Ben Bruce: Our terrible educational system is reason we can’t address Biafra agitation

Ben Murray-Bruce, senator representing Bayelsa east, says the country’s “terrible” educational system is a reason why Biafran agitation cannot be addressed.

Speaking on the floor of the senate while contributing to a motion on the country’s unity, Bruce said the country’s information policy “makes no sense” because it neglected the Nigerian civil war.

He said the country’s educational problems needed to be addressed because any other region of the country may agitate in the future.

The senator lamented that young Nigerians were not being educated about the civil war.

“We are here debating a subject that the educational system is not teaching and people do not understand it and the federal government of Nigeria do not recognise it. A fundamental problem is our educational system. We must address the problem at the source,” Bruce said.

“What is the problem? We are the problem. It is Biafra, it could be south-south tomorrow or north-east, it doesn’t matter. This must be addressed. Our educational is one of the worst I have ever seen in any where in the world, it is terrible, our policy of information makes no sense whatsoever and here we are talking about an impending crisis.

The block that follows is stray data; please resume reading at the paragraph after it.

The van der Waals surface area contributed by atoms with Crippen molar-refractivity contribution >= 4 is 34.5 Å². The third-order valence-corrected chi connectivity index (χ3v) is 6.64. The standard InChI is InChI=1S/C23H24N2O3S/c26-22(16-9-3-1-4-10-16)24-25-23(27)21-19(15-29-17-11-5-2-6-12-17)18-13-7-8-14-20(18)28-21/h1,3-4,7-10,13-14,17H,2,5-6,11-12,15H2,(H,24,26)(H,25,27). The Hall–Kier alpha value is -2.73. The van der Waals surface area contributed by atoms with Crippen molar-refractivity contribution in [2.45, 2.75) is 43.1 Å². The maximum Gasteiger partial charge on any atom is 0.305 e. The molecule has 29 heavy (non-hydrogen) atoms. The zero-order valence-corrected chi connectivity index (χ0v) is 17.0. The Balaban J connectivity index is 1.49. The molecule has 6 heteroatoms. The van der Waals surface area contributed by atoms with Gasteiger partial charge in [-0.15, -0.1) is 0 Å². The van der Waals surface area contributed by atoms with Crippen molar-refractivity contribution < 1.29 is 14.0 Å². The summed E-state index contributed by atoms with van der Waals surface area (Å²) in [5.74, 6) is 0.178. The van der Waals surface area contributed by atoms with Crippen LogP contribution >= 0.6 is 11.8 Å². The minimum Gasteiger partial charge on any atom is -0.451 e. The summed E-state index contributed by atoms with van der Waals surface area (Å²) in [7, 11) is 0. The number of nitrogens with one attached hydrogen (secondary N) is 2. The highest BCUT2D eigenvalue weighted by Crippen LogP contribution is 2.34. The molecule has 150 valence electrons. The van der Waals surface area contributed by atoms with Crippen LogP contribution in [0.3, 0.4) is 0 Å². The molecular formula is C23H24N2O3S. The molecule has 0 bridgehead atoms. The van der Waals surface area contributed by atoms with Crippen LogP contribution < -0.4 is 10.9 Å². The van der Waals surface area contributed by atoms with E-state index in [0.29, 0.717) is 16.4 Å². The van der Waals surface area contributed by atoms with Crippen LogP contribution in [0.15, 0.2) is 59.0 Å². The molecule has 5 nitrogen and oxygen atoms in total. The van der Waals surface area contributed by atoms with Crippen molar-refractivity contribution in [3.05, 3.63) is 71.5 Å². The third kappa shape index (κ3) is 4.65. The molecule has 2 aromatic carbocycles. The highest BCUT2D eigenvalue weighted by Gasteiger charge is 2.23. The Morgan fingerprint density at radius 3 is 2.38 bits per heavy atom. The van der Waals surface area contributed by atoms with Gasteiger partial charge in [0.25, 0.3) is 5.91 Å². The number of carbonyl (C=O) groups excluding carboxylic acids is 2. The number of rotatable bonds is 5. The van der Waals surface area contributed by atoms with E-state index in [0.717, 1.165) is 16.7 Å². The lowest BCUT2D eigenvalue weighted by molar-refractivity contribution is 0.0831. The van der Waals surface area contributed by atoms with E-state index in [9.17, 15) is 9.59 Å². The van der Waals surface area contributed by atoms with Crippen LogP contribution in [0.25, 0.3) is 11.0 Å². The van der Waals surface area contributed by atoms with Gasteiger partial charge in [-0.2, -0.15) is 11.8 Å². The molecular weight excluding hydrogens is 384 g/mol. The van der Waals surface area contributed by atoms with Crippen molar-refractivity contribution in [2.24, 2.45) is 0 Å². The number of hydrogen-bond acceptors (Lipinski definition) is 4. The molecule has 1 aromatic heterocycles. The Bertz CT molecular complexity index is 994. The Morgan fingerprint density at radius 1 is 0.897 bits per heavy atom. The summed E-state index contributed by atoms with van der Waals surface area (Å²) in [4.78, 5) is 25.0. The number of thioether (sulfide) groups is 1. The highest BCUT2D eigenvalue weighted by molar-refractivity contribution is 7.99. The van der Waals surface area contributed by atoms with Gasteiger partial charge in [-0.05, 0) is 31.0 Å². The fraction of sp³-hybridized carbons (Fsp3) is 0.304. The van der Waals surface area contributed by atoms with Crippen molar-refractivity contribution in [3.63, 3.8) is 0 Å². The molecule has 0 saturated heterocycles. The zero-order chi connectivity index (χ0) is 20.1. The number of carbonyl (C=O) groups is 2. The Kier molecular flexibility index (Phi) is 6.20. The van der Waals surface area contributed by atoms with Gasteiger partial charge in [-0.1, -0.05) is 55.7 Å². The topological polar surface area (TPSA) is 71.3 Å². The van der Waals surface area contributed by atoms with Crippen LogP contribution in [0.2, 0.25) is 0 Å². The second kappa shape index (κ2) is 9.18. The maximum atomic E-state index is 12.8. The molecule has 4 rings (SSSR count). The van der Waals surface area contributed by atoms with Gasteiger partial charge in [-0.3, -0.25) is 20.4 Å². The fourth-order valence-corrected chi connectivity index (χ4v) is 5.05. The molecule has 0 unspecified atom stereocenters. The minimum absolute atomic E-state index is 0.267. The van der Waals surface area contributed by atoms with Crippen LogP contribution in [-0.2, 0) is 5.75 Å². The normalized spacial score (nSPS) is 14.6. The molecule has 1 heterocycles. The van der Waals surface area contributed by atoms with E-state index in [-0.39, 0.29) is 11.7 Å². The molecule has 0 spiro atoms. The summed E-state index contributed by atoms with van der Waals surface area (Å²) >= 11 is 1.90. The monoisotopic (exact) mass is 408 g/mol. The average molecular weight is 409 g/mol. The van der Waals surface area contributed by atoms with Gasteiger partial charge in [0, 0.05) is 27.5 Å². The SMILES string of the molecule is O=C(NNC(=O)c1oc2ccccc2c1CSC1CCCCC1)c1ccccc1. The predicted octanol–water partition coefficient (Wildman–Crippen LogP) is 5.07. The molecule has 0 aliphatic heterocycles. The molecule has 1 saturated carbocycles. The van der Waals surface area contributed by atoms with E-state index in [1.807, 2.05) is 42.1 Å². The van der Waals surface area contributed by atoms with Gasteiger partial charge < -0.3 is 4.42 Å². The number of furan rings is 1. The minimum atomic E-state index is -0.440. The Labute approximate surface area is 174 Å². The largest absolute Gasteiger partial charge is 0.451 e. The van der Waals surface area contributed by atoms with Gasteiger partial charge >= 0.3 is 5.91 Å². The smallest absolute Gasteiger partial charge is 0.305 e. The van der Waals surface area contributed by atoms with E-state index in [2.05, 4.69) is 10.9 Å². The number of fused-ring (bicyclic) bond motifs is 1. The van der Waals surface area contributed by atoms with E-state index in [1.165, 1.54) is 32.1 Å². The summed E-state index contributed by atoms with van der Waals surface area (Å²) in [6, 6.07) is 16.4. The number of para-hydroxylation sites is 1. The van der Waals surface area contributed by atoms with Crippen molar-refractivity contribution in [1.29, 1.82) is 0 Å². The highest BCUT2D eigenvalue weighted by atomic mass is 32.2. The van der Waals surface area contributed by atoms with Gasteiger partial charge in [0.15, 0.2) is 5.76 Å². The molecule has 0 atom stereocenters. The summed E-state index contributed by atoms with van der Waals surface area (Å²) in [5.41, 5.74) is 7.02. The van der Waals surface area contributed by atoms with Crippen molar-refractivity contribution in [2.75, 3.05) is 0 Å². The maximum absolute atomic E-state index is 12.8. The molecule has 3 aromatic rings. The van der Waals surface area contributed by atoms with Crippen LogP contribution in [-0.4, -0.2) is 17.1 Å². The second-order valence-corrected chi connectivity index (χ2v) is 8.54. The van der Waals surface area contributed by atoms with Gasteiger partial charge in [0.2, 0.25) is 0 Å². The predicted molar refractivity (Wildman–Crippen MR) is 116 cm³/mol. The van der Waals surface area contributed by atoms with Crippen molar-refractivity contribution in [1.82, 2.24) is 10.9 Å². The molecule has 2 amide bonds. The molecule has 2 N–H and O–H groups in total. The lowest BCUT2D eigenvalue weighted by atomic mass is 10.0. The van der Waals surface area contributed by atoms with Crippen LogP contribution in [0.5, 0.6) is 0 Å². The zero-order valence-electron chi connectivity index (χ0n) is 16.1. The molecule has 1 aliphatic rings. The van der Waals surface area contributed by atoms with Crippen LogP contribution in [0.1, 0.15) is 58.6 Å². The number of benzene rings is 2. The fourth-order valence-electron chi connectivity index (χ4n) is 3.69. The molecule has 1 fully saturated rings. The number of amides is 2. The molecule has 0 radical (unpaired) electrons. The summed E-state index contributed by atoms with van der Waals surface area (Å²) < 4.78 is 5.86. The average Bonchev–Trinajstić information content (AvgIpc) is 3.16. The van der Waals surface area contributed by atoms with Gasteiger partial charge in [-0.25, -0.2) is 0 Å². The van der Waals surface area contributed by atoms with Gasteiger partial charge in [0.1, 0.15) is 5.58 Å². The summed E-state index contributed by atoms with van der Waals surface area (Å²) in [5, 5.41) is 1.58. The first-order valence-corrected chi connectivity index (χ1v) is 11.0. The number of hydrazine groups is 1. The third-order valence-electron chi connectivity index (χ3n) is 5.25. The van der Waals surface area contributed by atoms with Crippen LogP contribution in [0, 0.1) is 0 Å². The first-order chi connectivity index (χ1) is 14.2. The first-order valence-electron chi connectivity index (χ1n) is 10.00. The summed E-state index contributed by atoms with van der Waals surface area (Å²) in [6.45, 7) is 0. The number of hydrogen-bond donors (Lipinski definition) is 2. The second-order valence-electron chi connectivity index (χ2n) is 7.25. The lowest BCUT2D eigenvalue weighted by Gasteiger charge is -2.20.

“Government should pay attention to history, there is a way out but to pretend or remove bight of Biafra from the map, nobody has the right to the bight of Biafra from the map, put it back on the map and let’s fix our problem.”

He said the reason other countries televise their history of wars is for mistakes not to be made in the future.

The senator said “absolutely nothing” has been done by the government to educate youths agitating for a secession.

“The reason they televise these wars is so that you can learn from the mistake of others, so that you do not become a fool and make the same mistakes and fight again. So, here we are, fifty years later talking about something that could be avoided if the federal government at the time understood the value of history,” he said.

“We erased the civil war from our consciousness, so generations of people do not know we fought the war or why we fought the war, they say the Igbos, were marginalised, right? But today they are the most industrious in the country, they are the richest Nigerians in the country today and amongst one of the most educated people.

“Yet they feel marginalised, if you compare, the Igbo man to other sectors of the society, you will say the Igbos are the privileged because of what we have. Yet, a generation of Igbos say they have been marginalised and they want to secede and want a nation.

“But what have we done as a nation to educate them on destruction and war – absolutely nothing. They don’t teach these in our history books. We do not tell our children what war is all about. Those talking about bloodshed have not even carried a gun.”